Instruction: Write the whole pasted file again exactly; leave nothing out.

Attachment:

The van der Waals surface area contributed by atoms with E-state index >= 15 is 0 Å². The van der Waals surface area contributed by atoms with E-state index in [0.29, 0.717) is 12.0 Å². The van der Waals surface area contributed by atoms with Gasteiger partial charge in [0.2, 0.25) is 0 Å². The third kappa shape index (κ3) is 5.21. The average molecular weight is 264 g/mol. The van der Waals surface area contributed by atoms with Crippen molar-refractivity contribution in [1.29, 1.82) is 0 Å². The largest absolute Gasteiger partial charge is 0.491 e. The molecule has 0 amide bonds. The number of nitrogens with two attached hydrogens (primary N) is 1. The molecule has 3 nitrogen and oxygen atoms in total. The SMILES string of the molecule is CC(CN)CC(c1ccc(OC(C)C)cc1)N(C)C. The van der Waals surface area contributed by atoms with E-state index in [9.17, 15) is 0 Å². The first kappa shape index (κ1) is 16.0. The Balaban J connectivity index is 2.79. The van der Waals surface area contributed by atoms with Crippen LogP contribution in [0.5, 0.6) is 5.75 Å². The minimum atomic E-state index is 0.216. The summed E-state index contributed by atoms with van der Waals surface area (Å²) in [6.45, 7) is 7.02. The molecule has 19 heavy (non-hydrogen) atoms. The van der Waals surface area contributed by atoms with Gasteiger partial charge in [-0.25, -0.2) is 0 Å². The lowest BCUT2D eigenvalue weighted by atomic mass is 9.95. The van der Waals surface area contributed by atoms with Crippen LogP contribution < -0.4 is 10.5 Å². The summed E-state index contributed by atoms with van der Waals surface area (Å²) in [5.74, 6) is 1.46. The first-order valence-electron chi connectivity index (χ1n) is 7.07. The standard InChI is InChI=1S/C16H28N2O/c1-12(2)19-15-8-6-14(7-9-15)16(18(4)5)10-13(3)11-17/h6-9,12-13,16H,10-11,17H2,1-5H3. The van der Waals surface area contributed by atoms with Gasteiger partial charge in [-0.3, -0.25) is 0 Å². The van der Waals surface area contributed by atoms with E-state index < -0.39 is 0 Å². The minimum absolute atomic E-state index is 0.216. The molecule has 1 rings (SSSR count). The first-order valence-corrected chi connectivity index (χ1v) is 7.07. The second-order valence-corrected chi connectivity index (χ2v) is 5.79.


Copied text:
The van der Waals surface area contributed by atoms with E-state index >= 15 is 0 Å². The van der Waals surface area contributed by atoms with E-state index in [0.29, 0.717) is 12.0 Å². The van der Waals surface area contributed by atoms with Gasteiger partial charge in [0.2, 0.25) is 0 Å². The third kappa shape index (κ3) is 5.21. The average molecular weight is 264 g/mol. The van der Waals surface area contributed by atoms with Crippen molar-refractivity contribution in [1.29, 1.82) is 0 Å². The largest absolute Gasteiger partial charge is 0.491 e. The molecule has 0 amide bonds. The number of nitrogens with two attached hydrogens (primary N) is 1. The molecule has 3 nitrogen and oxygen atoms in total. The SMILES string of the molecule is CC(CN)CC(c1ccc(OC(C)C)cc1)N(C)C. The van der Waals surface area contributed by atoms with E-state index in [9.17, 15) is 0 Å². The first kappa shape index (κ1) is 16.0. The Balaban J connectivity index is 2.79. The van der Waals surface area contributed by atoms with Crippen LogP contribution in [0.5, 0.6) is 5.75 Å². The minimum atomic E-state index is 0.216. The summed E-state index contributed by atoms with van der Waals surface area (Å²) in [6.45, 7) is 7.02. The molecule has 19 heavy (non-hydrogen) atoms. The van der Waals surface area contributed by atoms with Gasteiger partial charge in [-0.25, -0.2) is 0 Å². The lowest BCUT2D eigenvalue weighted by atomic mass is 9.95. The van der Waals surface area contributed by atoms with Crippen LogP contribution < -0.4 is 10.5 Å². The summed E-state index contributed by atoms with van der Waals surface area (Å²) in [5.74, 6) is 1.46. The first-order valence-electron chi connectivity index (χ1n) is 7.07. The standard InChI is InChI=1S/C16H28N2O/c1-12(2)19-15-8-6-14(7-9-15)16(18(4)5)10-13(3)11-17/h6-9,12-13,16H,10-11,17H2,1-5H3. The van der Waals surface area contributed by atoms with Gasteiger partial charge in [-0.3, -0.25) is 0 Å². The van der Waals surface area contributed by atoms with E-state index < -0.39 is 0 Å². The minimum absolute atomic E-state index is 0.216. The molecule has 1 rings (SSSR count). The first-order valence-corrected chi connectivity index (χ1v) is 7.07. The second-order valence-corrected chi connectivity index (χ2v) is 5.79.